Mi Pueblo Food Center
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|Fate||Merged with Cardenas Market in 2017|
|Headquarters||San Jose, California, U.S.|
Number of locations
|President and CEO Javier Ramirez|
|Products||Meat, produce, seafood, flowers, baked goods|
Mi Pueblo is a defunct Northern California neighborhood grocery chain based in San Jose, California. Mi Pueblo had a total of 15 store locations throughout the San Francisco Bay Area, Central Valley and Monterey Bay Peninsula. It attempted to emulate the fresh-food markets of Mexico and Latin America while also carrying all the grocery items generally available in mainstream supermarkets.
Mi Pueblo was established in 1991. In 2016, Kohlberg Kravis Roberts purchased Mi Pueblo along with Ontario, California–based Cardenas. The two chains merged in July 2017, and the Mi Pueblo brand was phased out the following year.
History and founder
Juvenal Chavez is founder and the Chairman of the Board of Mi Pueblo. Chavez emigrated from Mexico in 1984 and spoke no English at the time, taking odd jobs while attending night school to learn English. At one point he worked as a janitor at Stanford University. and in 1986, he went into business with his brother running Chavez Meat Market. In 1991, deciding to go off on his own, he purchased Country Time Meats in San Jose, California, starting his mercantile chain. Chavez opened his first business in the Bay Area because he found that the Hispanic population was very under-served and needed to purchase food easily without being impeded by their lack of knowledge in the English language. He started with the meat business because it was the most obvious opportunity. Over time he expanded into produce, bakery and deli, then grocery. Now Mi Pueblo is a $300 million business, with 19 stores opened and significant growth on the horizon.
In June 2014, Mi Pueblo announced its emergence from Chapter 11 bankruptcy after receiving $56 million in financing from Chicago- based investment firm Victory Park Capital (VPC). With this announcement came the appointment of Javier Ramirez as President and Chief Executive Officer of Mi Pueblo.
Ramirez was also joined by Martin Cortes as Chief Financial Officer and Jose Aguayo as Vice President of Human Resources to help stabilize the company from a financial and staffing standpoint.
Departments, products & services
Mi Pueblo has seven different departments in the store. The first department is the meat department, offering a wide variety of Latin American styled marinated meats, entrails, poultry and seafood - along with a full-service butcher staff. The next department is the produce department. The third department is the bakery, featuring items such as bolillos, tres leches cake and pan dulce. The Tortilleria, one of the most popular departments, prepares warm, fresh tortillas on a daily basis. The Hot Deli department offers a diverse selection of dishes from Mexico and Latin America. The seafood department offers a wide variety of fish, shrimp and freshly prepared dishes.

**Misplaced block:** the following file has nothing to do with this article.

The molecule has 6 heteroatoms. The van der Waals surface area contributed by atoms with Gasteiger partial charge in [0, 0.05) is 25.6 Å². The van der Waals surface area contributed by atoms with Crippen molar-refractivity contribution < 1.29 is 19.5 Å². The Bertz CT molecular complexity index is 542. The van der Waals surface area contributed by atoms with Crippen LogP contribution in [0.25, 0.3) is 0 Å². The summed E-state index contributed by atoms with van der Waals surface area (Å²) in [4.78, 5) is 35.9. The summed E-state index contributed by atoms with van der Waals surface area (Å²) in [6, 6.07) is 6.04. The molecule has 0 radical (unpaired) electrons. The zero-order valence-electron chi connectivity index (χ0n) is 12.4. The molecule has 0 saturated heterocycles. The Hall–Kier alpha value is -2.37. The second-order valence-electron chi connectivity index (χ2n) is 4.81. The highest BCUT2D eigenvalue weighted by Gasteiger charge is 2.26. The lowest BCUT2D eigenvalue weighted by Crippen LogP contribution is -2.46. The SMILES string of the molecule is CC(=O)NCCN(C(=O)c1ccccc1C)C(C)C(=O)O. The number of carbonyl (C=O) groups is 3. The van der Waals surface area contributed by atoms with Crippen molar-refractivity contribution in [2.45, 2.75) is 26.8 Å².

The full-service grocery department features over 17,000 imported products as well as mainstream and national brand labels. In October 2014, Mi Pueblo started offering a full range of Western Union services throughout all its stores in the Bay Area, Monterey Peninsula and Central Valley to enhance existing customer needs such as check cashing, utility payments, money transfers and money orders. Tickets to local events are also available at Mi Pueblo.
Controversy over immigration checks
In September 2012, Mi Pueblo was criticized by labor organizations for enrolling in E-verify, a Department of Homeland Security program which screens employees for irregularities in their immigration status. As an owner, Juvenal Chavez was accused of hypocrisy, since he started out in business as an illegal immigrant. A spokesperson for the business said that Chavez supported fixing the "broken" immigration system.
On July 22, 2013, Mi Pueblo filed for Chapter 11 bankruptcy citing difficulties with Wells Fargo Bank, their primary lender. Less than a full year later on June 4, 2014, Mi Pueblo made the official announcement that they formally emerged from Chapter 11 reorganization after having completed a necessary financial restructuring. Part of their newly adopted shared new leadership changes with Javier Ramirez being appointed to the position of President and CEO. Ramirez will succeed Mi Pueblo founder Juvenal Chavez, who will be named Chairman of the Board.Ramirez is a seasoned CEO in the Hispanic food and grocery sector.
In 2011 Mi Pueblo launched a scholarship program to "help students prepare for a brighter future". In 2014, Mi Pueblo in collaboration with Mexican Heritage Corporation, raised over $100,000 to provide adequate legal representation to unaccompanied minors at the U.S border through its month- long campaign Unidos por los Niños. The campaign surpassed the company’s goal thanks to local supporters and the community.
- Himmel, Sheila. Filling Shopping Carts, and a Community Need." The New York Times. January 14, 2010. Retrieved on February 2, 2013.
- Supermarket News
- Stoepfel, Bryce (February 14, 2018). "Mi Pueblo becomes Cardenas Market". Gilroy Dispatch. Retrieved June 3, 2018.
- Staff. "Mi Pueblo bags $300M in revenue." San Francisco Business Times. July 18, 2010. Retrieved on February 2, 2013.
- "Mi Pueblo owner has more in store." Silicon Valley Business Journal. June 11, 2006. Retrieved on February 2, 2013.
- O'Brien, Matt (6 September 2012). "Hispanic market chain chief targeted for checking new employee immigration status". Oakland Tribune.
- Why Mi Pueblo filed for bankruptcy - it's not what you think
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